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Yurts So Good

Sixty-five miles south of Monterey on Cape San Martin, there is a unique eco-lodging experience to be had at the Treebones Resort. Precariously perched on a ridge between the Big Sur coast and the Los Padres National Forest are sixteen yurts with wooden floors and canvas walls stretched across lattice frameworks.


We got lucky and scored a yurt with a full ocean view and a gas fireplace.

Unlike the yurts used by Central Asian nomads, the yurts at Treebones have French doors, plush beds, rattan easy chairs, a futon, a vanity sink, a wooden table with matching chairs and clear domed roofs for sunlight by day and star-gazing by night. None of the yurts have private bathrooms. This business must be conducted in a communal bathroom at the main lodge.

Here is my Mom demonstrating how to not lie on a bed if you suffer from lower-back pain.


My Dad sitting on the futon and taking a picture of me taking a picture of him.


The view from our yurt!

yurt view

The main lodge features a real wood-burning fireplace, a gift-shop, a complimentary Belgium waffle breakfast and pricey dinners. Out on the deck is a hot tub and a heated pool.


Last shot of lucky yurt #13.

view of yurt


( 16 comments — Leave a comment )
Nov. 4th, 2007 01:27 am (UTC)
Oh, Big Sur! Oh, yurts! My heart is there already. I am checking this place out PRONTO.
Nov. 4th, 2007 06:12 am (UTC)
It's not necessary to pay more for an "ocean-view" because the lodge has a big deck with a great view and you can hang out there. There's also 5 campsites at Treebones. The dinners at the lodge are like $21.00 a plate so we drove south to Cambria for cheeseburgers and we got to see some elephant seals along the way.
Nov. 4th, 2007 02:49 am (UTC)
oh wow, that's beautiful! where is big sur? norcal, or socal?
Nov. 4th, 2007 04:52 am (UTC)

You almost had me jumping on the bandwagon. Seriously. Except...that I have a wee, wee bladder and walking to a central potty in the middle of the night? Nope.

Nov. 4th, 2007 06:11 am (UTC)
You can get a yurt right next to the lodge facilities.

I thought it was going to be a pain in the ass, but it turned out not to be that big of a deal.
Nov. 4th, 2007 05:29 am (UTC)
Oooh! I've been eye-balling that place for a while. Thank you for the pix!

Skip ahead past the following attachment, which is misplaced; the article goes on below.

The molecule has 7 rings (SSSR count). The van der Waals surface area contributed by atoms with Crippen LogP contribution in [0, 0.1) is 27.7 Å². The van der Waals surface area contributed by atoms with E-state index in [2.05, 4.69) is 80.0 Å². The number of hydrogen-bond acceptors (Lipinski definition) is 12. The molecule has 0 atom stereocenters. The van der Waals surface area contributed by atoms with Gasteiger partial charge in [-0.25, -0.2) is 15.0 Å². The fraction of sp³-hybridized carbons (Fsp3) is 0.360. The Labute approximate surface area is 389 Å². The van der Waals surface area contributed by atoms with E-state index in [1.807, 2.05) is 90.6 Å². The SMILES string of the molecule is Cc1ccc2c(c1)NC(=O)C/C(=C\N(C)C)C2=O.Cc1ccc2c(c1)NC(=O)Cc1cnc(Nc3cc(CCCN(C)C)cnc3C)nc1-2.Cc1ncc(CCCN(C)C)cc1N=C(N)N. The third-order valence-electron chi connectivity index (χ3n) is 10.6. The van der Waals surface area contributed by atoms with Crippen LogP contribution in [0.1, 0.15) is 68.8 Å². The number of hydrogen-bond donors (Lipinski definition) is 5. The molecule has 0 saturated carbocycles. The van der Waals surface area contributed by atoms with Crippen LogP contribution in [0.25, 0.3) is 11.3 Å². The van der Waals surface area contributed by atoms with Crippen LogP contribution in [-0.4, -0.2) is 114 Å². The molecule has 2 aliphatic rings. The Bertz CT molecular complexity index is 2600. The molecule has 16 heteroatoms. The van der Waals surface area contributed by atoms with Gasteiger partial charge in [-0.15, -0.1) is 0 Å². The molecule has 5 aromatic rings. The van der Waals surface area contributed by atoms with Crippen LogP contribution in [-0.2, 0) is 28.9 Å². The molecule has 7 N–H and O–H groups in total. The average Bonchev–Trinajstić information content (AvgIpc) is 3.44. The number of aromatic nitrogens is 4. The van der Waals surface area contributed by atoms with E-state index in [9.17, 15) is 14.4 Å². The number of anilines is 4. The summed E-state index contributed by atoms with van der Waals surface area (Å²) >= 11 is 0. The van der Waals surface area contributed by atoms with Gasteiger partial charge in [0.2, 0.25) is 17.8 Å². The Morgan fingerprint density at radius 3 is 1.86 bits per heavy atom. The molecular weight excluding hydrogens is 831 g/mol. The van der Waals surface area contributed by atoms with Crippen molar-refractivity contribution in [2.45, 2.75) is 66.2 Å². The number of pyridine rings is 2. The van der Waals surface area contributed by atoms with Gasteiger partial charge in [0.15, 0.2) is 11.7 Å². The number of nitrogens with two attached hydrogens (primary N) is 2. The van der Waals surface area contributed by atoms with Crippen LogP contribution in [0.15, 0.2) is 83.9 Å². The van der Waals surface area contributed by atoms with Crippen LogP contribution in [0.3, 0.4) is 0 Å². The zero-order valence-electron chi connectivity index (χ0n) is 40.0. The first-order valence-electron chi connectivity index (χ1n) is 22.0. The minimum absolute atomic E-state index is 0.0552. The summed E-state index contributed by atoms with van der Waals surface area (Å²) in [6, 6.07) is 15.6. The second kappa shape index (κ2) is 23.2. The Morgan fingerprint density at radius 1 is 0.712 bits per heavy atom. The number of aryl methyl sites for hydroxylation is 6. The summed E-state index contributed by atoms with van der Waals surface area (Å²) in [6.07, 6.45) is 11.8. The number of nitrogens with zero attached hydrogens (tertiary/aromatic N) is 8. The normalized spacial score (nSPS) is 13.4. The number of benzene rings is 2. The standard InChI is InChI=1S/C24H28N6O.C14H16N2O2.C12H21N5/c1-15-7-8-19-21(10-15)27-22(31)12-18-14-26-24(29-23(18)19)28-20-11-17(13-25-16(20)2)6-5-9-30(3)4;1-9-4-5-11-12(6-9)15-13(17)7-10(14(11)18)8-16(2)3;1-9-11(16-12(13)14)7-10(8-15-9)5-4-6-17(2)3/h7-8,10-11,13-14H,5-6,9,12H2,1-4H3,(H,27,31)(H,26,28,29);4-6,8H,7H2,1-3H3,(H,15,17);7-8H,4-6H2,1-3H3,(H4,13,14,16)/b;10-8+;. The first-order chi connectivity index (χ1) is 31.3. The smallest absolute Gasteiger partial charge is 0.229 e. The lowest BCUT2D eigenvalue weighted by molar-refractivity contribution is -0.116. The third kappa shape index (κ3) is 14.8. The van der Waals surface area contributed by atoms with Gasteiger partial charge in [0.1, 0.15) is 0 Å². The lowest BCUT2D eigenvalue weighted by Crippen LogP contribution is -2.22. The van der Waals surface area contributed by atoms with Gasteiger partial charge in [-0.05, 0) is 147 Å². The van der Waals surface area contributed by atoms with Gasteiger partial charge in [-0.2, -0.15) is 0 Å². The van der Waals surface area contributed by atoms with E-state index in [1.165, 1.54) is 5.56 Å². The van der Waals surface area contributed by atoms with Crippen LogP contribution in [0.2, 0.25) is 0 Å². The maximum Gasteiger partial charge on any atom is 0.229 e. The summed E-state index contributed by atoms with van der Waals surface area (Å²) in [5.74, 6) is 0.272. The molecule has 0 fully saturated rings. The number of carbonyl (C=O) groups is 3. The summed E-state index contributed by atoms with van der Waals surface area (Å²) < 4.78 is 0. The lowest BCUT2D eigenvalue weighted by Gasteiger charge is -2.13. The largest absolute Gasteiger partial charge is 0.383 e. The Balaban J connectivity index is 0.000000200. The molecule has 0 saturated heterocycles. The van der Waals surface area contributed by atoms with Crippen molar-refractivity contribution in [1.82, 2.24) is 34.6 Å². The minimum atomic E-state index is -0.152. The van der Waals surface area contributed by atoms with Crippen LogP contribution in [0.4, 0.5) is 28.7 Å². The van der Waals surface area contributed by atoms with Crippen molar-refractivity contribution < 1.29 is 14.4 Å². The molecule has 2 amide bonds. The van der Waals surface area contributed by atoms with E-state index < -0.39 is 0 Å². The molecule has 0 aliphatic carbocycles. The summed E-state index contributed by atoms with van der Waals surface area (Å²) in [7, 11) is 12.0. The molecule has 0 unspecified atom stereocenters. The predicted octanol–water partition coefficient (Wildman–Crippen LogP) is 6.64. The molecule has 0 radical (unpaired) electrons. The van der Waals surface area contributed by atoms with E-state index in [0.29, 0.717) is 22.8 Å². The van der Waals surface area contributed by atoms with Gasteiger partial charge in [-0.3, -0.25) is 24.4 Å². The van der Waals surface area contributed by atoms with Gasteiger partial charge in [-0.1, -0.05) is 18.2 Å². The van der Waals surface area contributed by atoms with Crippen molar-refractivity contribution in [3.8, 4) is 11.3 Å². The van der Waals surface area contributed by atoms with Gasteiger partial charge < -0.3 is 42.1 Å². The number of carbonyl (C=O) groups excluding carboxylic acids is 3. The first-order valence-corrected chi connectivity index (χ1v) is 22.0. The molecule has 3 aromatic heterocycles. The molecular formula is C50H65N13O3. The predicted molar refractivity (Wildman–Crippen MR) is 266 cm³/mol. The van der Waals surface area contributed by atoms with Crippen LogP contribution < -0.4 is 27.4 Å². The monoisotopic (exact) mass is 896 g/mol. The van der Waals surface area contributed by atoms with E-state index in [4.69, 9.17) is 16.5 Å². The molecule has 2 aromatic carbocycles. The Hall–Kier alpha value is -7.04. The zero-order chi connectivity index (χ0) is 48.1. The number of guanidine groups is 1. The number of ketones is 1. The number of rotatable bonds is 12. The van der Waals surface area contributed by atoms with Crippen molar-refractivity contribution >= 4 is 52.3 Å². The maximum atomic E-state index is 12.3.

Nov. 4th, 2007 06:23 am (UTC)
It is a really unique experience. I wish we'd had more time to imbibe the soul of Treebones.
Nov. 4th, 2007 02:42 pm (UTC)
I have friends that lived in a yurt for awhile before they converted it bit by bit into an exquisite little round house. They were freezing in the winter, and lived in fear that one of the forest trees would fall on them in an ice storm. Now they've got a finished basement with a solar-heated radiant floor, slip walls (lattice work filled with a straw/clay mix, looks like cob), and a huge tree trunk post in the middle. Really beautiful. Your vacation sounds so wonderful! It appears that you are really blessed with wonderful parents!
Nov. 5th, 2007 03:07 am (UTC)
Where did your friends live? I used to know a guy who lived in a yurt in Albuquerque. Nights got pretty chilly, but apparently he could handle it.

Yurt is such a fun word to say. Yurt, yurt, yurt!
Nov. 5th, 2007 03:39 am (UTC)
My friends live right across the river from me, in Western NC, Southern Appalachia. Most of the winter is not so bad, but it can get nasty. Snow. Wind. Ice storms. That's when you hear trees on the mountain slopes snap in the hush of the cold. And it's kinda scary with a solid house, even more so in a yurt. But they are perfect for so many situations, and don't they have a really neat feel? I always felt like I was on a camping adventure inside a yurt. We call them Mongolian Doublewides.

Congratulations on you Ira Glass event. Countless times I would be driving home experiencing the pure depth of my emotions as I listened to his show. Now I don't drive home anymore, because I work here, too, but I recently got a Mac, so (insert boody dance here) This American Life, here I come! Now, where's me hankerchief?
Nov. 5th, 2007 03:58 am (UTC)
"Mongolian Doublewides", that's so hilarious. Yeah, there's an really good feng shui thing going on in a yurt. Circles rock!

Yeah, break out the handkerchief, especially if you watch the televised version of TAL on Showtime. (Damn, that makes me want to get Showtime. Bastards!) I haven't seen any episodes yet, only a few youtube excerpts which looked REALLY impressive.

Nov. 5th, 2007 12:28 am (UTC)
i just wanna say that i love that you are and your pair-aunts take in the beauty and take pics for us to see! i wrote pair-aunts cause randomnly expericing through your posts its kinda like you hanging out with you neato eccentric eccletic aunties, yet im sure its not quite that wild but great none the less cause its your "parents" how many grown adults still engage with both their parents at this level? i really love all of you guys for that. and thank yo again.

i love yurts but find them to be a bit pricey, ugh.
Nov. 5th, 2007 03:05 am (UTC)
Yeah, the yurts are kind-of pricey, definitely for the rare "celebrate life" splurge. We wouldn't be splurging so much if my sister hadn't died two years ago. Her absence has caused us to make time for each other and do the things we love, together, before we're gone, too.

And yes, these "pair-aunts" are pretty wild, way more wild than me, even. I'm extremely blessed to have been born to them.
Nov. 8th, 2007 05:05 pm (UTC)
Did it smell like Rotten meat?

But looks Great! i wanna hit the "big SIR" or mr. sir. soon..

thinking thanksgiving weekend! looks fun!
Nov. 9th, 2007 01:43 am (UTC)
Re: what
If you go, check out the Big Sur Bakery and the Spirit Garden next door. There's also the Henry Miller Museum a few miles south of there. The beach at the Andrew Molera State park is worth the flat, one mile hike to get there (and the $5.oo entrance fee).

( 16 comments — Leave a comment )